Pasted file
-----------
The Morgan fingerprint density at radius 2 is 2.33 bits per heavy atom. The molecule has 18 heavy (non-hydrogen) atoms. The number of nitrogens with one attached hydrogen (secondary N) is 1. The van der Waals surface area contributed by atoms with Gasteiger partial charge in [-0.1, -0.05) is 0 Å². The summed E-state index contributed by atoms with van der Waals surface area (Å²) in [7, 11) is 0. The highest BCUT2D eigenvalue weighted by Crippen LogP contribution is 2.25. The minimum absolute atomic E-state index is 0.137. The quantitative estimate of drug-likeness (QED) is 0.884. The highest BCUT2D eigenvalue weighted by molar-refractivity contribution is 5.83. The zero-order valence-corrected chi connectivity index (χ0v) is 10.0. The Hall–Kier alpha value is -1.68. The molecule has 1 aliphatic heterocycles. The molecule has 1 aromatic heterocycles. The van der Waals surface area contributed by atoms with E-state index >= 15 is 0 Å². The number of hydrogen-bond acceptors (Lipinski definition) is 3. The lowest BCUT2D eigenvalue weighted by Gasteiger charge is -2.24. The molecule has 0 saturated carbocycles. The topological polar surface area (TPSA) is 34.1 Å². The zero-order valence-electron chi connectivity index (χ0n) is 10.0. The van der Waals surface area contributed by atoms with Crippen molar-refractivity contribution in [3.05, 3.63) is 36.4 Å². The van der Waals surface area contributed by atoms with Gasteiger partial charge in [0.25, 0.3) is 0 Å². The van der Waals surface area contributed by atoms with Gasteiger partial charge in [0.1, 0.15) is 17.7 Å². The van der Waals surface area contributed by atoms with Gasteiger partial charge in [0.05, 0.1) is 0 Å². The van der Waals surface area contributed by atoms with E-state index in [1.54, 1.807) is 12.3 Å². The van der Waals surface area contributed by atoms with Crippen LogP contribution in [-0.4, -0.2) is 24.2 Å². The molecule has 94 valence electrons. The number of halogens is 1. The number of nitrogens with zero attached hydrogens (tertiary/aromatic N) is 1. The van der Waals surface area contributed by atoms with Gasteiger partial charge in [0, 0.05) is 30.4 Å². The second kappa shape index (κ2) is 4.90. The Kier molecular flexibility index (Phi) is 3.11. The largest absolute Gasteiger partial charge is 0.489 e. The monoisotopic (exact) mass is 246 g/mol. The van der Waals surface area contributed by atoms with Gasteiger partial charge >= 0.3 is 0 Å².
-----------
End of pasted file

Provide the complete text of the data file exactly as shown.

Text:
The Morgan fingerprint density at radius 2 is 2.33 bits per heavy atom. The molecule has 18 heavy (non-hydrogen) atoms. The number of nitrogens with one attached hydrogen (secondary N) is 1. The van der Waals surface area contributed by atoms with Gasteiger partial charge in [-0.1, -0.05) is 0 Å². The summed E-state index contributed by atoms with van der Waals surface area (Å²) in [7, 11) is 0. The highest BCUT2D eigenvalue weighted by Crippen LogP contribution is 2.25. The minimum absolute atomic E-state index is 0.137. The quantitative estimate of drug-likeness (QED) is 0.884. The highest BCUT2D eigenvalue weighted by molar-refractivity contribution is 5.83. The zero-order valence-corrected chi connectivity index (χ0v) is 10.0. The Hall–Kier alpha value is -1.68. The molecule has 1 aliphatic heterocycles. The molecule has 1 aromatic heterocycles. The van der Waals surface area contributed by atoms with E-state index >= 15 is 0 Å². The number of hydrogen-bond acceptors (Lipinski definition) is 3. The lowest BCUT2D eigenvalue weighted by Gasteiger charge is -2.24. The molecule has 0 saturated carbocycles. The topological polar surface area (TPSA) is 34.1 Å². The zero-order valence-electron chi connectivity index (χ0n) is 10.0. The van der Waals surface area contributed by atoms with Crippen molar-refractivity contribution in [3.05, 3.63) is 36.4 Å². The van der Waals surface area contributed by atoms with Gasteiger partial charge in [0.25, 0.3) is 0 Å². The van der Waals surface area contributed by atoms with Gasteiger partial charge in [0.1, 0.15) is 17.7 Å². The van der Waals surface area contributed by atoms with Gasteiger partial charge in [0.05, 0.1) is 0 Å². The van der Waals surface area contributed by atoms with E-state index in [1.54, 1.807) is 12.3 Å². The van der Waals surface area contributed by atoms with Crippen LogP contribution in [-0.4, -0.2) is 24.2 Å². The molecule has 94 valence electrons. The number of halogens is 1. The number of nitrogens with zero attached hydrogens (tertiary/aromatic N) is 1. The van der Waals surface area contributed by atoms with Gasteiger partial charge in [0, 0.05) is 30.4 Å². The second kappa shape index (κ2) is 4.90. The Kier molecular flexibility index (Phi) is 3.11. The largest absolute Gasteiger partial charge is 0.489 e. The monoisotopic (exact) mass is 246 g/mol. The van der Waals surface area contributed by atoms with Gasteiger partial charge >= 0.3 is 0 Å².